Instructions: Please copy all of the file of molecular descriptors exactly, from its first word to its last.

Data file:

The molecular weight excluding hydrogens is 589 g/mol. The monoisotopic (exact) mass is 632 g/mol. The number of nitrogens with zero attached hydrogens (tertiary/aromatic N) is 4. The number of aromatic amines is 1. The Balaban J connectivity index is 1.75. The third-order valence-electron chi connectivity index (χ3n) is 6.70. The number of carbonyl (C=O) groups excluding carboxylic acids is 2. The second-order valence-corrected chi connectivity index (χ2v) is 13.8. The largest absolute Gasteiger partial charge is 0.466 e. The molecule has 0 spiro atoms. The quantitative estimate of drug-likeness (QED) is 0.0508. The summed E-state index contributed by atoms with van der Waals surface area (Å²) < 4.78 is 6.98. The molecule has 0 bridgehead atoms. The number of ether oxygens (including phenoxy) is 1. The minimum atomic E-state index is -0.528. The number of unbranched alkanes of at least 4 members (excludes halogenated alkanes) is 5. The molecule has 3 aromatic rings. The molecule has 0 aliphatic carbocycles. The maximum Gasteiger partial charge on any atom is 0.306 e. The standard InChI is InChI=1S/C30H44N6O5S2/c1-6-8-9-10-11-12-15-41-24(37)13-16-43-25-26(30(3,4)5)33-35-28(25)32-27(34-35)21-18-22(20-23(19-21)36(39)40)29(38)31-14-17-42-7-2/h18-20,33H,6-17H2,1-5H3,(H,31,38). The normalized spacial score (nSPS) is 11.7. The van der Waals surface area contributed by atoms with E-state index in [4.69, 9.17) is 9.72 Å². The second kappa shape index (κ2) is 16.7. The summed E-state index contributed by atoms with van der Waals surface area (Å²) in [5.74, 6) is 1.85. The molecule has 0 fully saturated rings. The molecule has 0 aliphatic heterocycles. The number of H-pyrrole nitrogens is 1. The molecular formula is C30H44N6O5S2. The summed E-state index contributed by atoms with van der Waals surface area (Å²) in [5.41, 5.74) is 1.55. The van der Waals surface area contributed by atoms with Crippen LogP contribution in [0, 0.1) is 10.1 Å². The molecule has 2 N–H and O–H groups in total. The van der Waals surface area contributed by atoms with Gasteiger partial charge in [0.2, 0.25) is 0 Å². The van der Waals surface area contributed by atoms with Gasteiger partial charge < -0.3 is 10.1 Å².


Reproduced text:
The molecular weight excluding hydrogens is 589 g/mol. The monoisotopic (exact) mass is 632 g/mol. The number of nitrogens with zero attached hydrogens (tertiary/aromatic N) is 4. The number of aromatic amines is 1. The Balaban J connectivity index is 1.75. The third-order valence-electron chi connectivity index (χ3n) is 6.70. The number of carbonyl (C=O) groups excluding carboxylic acids is 2. The second-order valence-corrected chi connectivity index (χ2v) is 13.8. The largest absolute Gasteiger partial charge is 0.466 e. The molecule has 0 spiro atoms. The quantitative estimate of drug-likeness (QED) is 0.0508. The summed E-state index contributed by atoms with van der Waals surface area (Å²) < 4.78 is 6.98. The molecule has 0 bridgehead atoms. The number of ether oxygens (including phenoxy) is 1. The minimum atomic E-state index is -0.528. The number of unbranched alkanes of at least 4 members (excludes halogenated alkanes) is 5. The molecule has 3 aromatic rings. The molecule has 0 aliphatic carbocycles. The maximum Gasteiger partial charge on any atom is 0.306 e. The standard InChI is InChI=1S/C30H44N6O5S2/c1-6-8-9-10-11-12-15-41-24(37)13-16-43-25-26(30(3,4)5)33-35-28(25)32-27(34-35)21-18-22(20-23(19-21)36(39)40)29(38)31-14-17-42-7-2/h18-20,33H,6-17H2,1-5H3,(H,31,38). The normalized spacial score (nSPS) is 11.7. The van der Waals surface area contributed by atoms with E-state index in [4.69, 9.17) is 9.72 Å². The second kappa shape index (κ2) is 16.7. The summed E-state index contributed by atoms with van der Waals surface area (Å²) in [5.74, 6) is 1.85. The molecule has 0 fully saturated rings. The molecule has 0 aliphatic heterocycles. The number of H-pyrrole nitrogens is 1. The molecular formula is C30H44N6O5S2. The summed E-state index contributed by atoms with van der Waals surface area (Å²) in [5.41, 5.74) is 1.55. The van der Waals surface area contributed by atoms with Crippen LogP contribution in [0, 0.1) is 10.1 Å². The molecule has 2 N–H and O–H groups in total. The van der Waals surface area contributed by atoms with Gasteiger partial charge in [0.2, 0.25) is 0 Å². The van der Waals surface area contributed by atoms with Gasteiger partial charge < -0.3 is 10.1 Å².